Infectious agents are probably the environmental factors most closely associated with autoimmunity and autoimmune diseases.9 Recently, Rose proposed that, in addition to the known mechanisms by which infections elicit autoimmunity, an infectious adjuvant mechanism may play a role in immunopathogenesis.18 For instance, complete Freund’s adjuvant is a water-and-oil emulsion that includes killed mycobacterium. This adjuvant has been used to induce autoimmune diseases in many experimental models.18 Another example of the role of material for infectious organisms in eliciting autoimmunity is the requirement of the microbial component lipopoplysaccharide, used as an adjuvant, in certain disease models. The administration of lipopoplysaccharide with coxsackievirus B3 is used to overcome a genetic barrier and induce autoimmune myocarditis in a strain of mice genetically resistant to infection with coxsackievirus alone.18
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Explore This IssueJune 2011
Despite their ability to boost immune responses, in the past, adjuvants were generally considered to be inert materials that posed little or no independent threat to the host. Alas, animal studies as well as reports of human diseases have clearly demonstrated the ability of adjuvants to inflict diseases by themselves.
From these observations, it appears that the activation of the immune system by natural adjuvants (e.g., infectious agents) or pharmaceutical ones (e.g., vaccines containing alum or silicone), while usually followed by a desired activation of the immune system, could, in certain situations, trigger manifestations of autoimmunity or even autoimmune diseases itself.3,10 Yet the appearance of these diseases in association with exposure to an adjuvant is not as widespread as could be expected. This inconsistency may depend on the adjuvant itself, the genetic susceptibility of the exposed individual, and the rate of diagnosis and reporting such plausible associations.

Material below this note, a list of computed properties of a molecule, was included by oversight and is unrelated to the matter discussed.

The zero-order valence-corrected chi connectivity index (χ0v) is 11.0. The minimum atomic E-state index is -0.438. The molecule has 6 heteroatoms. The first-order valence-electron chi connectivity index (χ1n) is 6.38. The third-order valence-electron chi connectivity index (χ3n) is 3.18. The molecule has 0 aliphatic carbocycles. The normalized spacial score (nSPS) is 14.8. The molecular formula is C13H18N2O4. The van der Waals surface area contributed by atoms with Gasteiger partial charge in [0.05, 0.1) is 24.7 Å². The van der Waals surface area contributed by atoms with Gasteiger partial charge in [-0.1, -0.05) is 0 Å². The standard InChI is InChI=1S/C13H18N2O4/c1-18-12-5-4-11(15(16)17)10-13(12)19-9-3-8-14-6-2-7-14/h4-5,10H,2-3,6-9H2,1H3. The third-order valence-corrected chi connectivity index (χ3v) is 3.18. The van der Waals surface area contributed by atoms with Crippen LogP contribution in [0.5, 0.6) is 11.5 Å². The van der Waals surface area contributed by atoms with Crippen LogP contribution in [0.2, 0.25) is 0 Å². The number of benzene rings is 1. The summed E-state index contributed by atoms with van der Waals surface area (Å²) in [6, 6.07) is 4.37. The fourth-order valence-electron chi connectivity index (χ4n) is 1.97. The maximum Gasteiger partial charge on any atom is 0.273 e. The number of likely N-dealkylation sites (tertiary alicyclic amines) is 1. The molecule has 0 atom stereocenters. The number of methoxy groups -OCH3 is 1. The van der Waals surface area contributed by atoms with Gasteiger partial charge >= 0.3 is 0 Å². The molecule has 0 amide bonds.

Siliconosis: An Adjuvant Disease
Silicone-induced autoimmune phenomena was termed in the early 1990s, “the adjuvant disease.”2 At that time, various case reports of defined connective tissue diseases as well as a large cohort study, based on self-reported symptoms, suggested an association between silicone implants and defined connective tissue diseases.19 This association was later disputed by Janowsky et al in a meta-analysis performed that did not include the former study.20
Unlike the controversy regarding defined autoimmune diseases, a relationship between silicone implants and a constellation of signs and symptoms that do not fulfill a specific diagnosis was established several years later. In 2003, Vasey et al reported a statistically significant increase in body aches, joint pain, myalgia, fatigue, impaired cognition, and other symptoms following exposure to silicone.21 These findings were supported by another large study that reported an increase in similar symptoms among patients with silicone breast implants compared with a group of women who underwent reduction mammoplasties.2 The reported manifestations in both studies bear a resemblance to fibromyalgia and chronic fatigue syndrome. This was even further strengthened by the U.S. Food and Drug Administration’s finding that there is a correlation between fibromyalgia and ruptured silicone gel implants.2
Vaccines and Adjuvant Disease
Vaccines have been safely and effectively administered to humans and animals worldwide for 200 years, thereby enabling the elimination of many serious and life-threatening infectious diseases. Nevertheless, postvaccination adverse events, mostly transient and self-limited ones, have been reported. In addition, the occurrence of autoantibodies, inflammation, arthritis, neuronal damage, fatigue, cognitive impairment, and even overt autoimmune disease have been rarely observed among immunized people.3